Thomas continued to live at 19 High Street until his death.  He is listed as one of the occupants of the property in the 1840 Tithe Survey.  This shows the property was shared by Thomas and Sarah Barnett.  The 1841 census shows that Thomas was the parish clerk.  He was living there with his son, Joseph who was a tailor aged 45 daughter Susanna aged about 40 and his widowed daughter Ann Britt, a seamstress aged 45.  Thomas Trayhurn died on 5th May 1847 aged 82.  The monumental inscription on his grave mentions he was ‘clerk of this Church’.

Of Thomas’s children:

Joseph – born on 9th March 1792 and baptised on 20th May 1792.  Joseph became a tailor and never married.  He was living with his father at 19 High Street at the time of the 1841 census.  Following the death of his father in 1847, Joseph moved to live at 12 Pullins Green with his sister, Ann (Britt) and her daughter, Hester and her husband John Thatcher.  Joseph was buried on 7th January 1857 aged 65.

Esther (or Hester) – born on 7th June 1793 and baptised on 21st July 1793.  On 3rd November 1832 Hester married William Hurd in Thornbury.  Her married sister Ann Britt was one of the witnesses at the wedding.  William Hurd was the son of James Hurd a carpenter from Slimbridge and his wife Susannah, a seamstress.  He was born on 9th September 1810 in North Nibley.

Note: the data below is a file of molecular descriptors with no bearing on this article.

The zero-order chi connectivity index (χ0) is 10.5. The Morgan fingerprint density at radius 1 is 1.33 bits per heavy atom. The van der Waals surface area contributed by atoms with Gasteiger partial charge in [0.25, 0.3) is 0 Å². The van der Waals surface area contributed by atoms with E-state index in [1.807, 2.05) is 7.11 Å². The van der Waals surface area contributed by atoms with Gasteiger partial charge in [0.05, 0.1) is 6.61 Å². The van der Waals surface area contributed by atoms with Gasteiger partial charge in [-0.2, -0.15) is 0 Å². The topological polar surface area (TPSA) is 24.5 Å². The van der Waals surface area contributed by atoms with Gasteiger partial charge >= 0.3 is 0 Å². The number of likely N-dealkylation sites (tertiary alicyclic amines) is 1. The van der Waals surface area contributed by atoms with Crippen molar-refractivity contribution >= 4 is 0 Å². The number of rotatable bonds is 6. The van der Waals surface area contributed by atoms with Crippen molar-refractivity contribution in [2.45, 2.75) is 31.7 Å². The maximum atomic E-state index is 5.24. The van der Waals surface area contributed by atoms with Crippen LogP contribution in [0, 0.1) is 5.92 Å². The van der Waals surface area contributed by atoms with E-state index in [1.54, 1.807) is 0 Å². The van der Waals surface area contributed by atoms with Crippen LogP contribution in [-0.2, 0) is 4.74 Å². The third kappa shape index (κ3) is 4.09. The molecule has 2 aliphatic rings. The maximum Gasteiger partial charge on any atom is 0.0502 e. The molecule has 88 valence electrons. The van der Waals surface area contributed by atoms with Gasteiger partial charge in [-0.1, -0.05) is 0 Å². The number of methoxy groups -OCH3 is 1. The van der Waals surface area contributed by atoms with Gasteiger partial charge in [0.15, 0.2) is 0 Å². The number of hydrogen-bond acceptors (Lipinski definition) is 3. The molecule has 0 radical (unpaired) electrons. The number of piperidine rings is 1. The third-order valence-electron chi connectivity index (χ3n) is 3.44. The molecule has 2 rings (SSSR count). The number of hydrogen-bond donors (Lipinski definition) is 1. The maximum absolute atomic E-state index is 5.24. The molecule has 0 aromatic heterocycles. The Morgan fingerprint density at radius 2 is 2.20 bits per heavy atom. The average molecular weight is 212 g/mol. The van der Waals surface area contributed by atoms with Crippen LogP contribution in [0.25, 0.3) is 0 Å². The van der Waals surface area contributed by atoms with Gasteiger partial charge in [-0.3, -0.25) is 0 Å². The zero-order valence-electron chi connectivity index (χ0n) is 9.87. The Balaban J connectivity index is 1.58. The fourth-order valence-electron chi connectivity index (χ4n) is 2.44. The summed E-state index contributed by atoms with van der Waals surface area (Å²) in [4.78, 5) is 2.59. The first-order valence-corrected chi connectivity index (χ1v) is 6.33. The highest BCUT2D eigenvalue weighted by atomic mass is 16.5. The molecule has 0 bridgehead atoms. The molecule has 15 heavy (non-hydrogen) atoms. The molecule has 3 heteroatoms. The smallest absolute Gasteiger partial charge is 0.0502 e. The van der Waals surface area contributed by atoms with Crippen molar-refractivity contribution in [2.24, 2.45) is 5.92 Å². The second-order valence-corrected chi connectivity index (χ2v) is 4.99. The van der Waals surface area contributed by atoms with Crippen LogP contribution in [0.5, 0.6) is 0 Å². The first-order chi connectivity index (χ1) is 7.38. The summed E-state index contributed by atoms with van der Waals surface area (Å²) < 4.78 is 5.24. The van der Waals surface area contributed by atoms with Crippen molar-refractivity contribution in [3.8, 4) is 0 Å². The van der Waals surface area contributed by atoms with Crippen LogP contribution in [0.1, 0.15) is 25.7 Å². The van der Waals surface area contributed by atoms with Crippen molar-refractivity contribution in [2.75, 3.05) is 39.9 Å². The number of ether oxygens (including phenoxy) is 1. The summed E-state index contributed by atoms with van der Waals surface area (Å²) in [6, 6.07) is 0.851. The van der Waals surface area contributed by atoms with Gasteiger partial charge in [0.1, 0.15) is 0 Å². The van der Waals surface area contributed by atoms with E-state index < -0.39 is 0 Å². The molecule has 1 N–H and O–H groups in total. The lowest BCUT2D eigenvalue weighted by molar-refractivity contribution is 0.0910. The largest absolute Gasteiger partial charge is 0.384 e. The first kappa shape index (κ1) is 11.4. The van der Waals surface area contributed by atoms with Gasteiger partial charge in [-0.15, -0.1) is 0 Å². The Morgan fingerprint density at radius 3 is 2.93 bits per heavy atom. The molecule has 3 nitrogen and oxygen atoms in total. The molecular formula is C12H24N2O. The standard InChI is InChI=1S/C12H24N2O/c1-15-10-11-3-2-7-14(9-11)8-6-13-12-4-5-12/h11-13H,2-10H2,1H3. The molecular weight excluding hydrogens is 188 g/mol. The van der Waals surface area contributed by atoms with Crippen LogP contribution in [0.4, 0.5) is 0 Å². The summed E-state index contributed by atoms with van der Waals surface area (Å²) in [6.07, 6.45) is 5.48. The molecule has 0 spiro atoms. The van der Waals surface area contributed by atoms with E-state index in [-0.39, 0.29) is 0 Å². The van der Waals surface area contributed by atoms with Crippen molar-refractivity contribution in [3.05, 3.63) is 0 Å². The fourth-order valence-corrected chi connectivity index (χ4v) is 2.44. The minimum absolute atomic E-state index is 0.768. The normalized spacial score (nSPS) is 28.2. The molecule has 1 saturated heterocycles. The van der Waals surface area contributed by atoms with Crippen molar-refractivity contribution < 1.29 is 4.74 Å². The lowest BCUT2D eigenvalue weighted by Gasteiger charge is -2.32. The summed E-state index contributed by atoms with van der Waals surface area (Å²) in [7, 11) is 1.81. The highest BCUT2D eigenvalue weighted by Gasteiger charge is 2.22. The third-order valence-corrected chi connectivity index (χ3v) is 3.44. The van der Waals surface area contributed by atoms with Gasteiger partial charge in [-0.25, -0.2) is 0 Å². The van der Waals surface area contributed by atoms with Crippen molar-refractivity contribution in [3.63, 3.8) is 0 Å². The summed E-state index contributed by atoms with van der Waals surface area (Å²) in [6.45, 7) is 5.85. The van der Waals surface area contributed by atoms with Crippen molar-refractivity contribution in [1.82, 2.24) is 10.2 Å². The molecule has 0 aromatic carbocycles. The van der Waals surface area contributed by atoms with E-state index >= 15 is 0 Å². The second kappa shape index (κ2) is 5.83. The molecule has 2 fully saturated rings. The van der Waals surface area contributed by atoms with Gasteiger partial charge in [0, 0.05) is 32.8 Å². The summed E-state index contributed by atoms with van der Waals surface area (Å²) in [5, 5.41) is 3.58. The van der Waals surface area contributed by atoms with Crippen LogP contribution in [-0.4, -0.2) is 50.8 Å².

William and Hester’s first child Jane was baptised on the same day that the couple married.  Their address then was Grovesend, near Thornbury.  On July 5th 1854 their daughter Jane died and was buried at St Mary’s Church in Thornbury.  At various times the tailor William and Hester Hurd lived in many different houses in Thornbury both in Castle Street and in the High Street.  Hester died May 5th 1866 aged 72.  In 1867 William married again and from about 1869 through to his death in 1880 William lived in the house at 24 Castle Street which was owned by Hester’s sister, Jane, who had married Francis Driscoll.  Read more about William and Hester